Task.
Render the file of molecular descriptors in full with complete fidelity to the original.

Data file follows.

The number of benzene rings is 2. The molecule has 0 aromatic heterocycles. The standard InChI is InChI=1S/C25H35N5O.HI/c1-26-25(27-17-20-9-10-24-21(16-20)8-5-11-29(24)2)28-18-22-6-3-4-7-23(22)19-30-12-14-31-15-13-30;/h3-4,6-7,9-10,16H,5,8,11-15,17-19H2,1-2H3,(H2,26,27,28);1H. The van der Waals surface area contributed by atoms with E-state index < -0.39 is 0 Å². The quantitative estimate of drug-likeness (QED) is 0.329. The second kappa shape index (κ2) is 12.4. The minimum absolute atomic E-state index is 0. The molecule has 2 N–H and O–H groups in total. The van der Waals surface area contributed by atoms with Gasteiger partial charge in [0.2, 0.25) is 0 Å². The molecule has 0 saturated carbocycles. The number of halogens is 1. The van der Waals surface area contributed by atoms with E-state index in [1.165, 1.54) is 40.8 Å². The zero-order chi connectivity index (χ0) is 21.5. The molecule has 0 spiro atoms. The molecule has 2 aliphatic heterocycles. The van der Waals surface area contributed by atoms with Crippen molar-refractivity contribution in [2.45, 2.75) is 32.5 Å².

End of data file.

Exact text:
The number of benzene rings is 2. The molecule has 0 aromatic heterocycles. The standard InChI is InChI=1S/C25H35N5O.HI/c1-26-25(27-17-20-9-10-24-21(16-20)8-5-11-29(24)2)28-18-22-6-3-4-7-23(22)19-30-12-14-31-15-13-30;/h3-4,6-7,9-10,16H,5,8,11-15,17-19H2,1-2H3,(H2,26,27,28);1H. The van der Waals surface area contributed by atoms with E-state index < -0.39 is 0 Å². The quantitative estimate of drug-likeness (QED) is 0.329. The second kappa shape index (κ2) is 12.4. The minimum absolute atomic E-state index is 0. The molecule has 2 N–H and O–H groups in total. The van der Waals surface area contributed by atoms with Gasteiger partial charge in [0.2, 0.25) is 0 Å². The molecule has 0 saturated carbocycles. The number of halogens is 1. The van der Waals surface area contributed by atoms with E-state index in [1.165, 1.54) is 40.8 Å². The zero-order chi connectivity index (χ0) is 21.5. The molecule has 0 spiro atoms. The molecule has 2 aliphatic heterocycles. The van der Waals surface area contributed by atoms with Crippen molar-refractivity contribution in [2.45, 2.75) is 32.5 Å².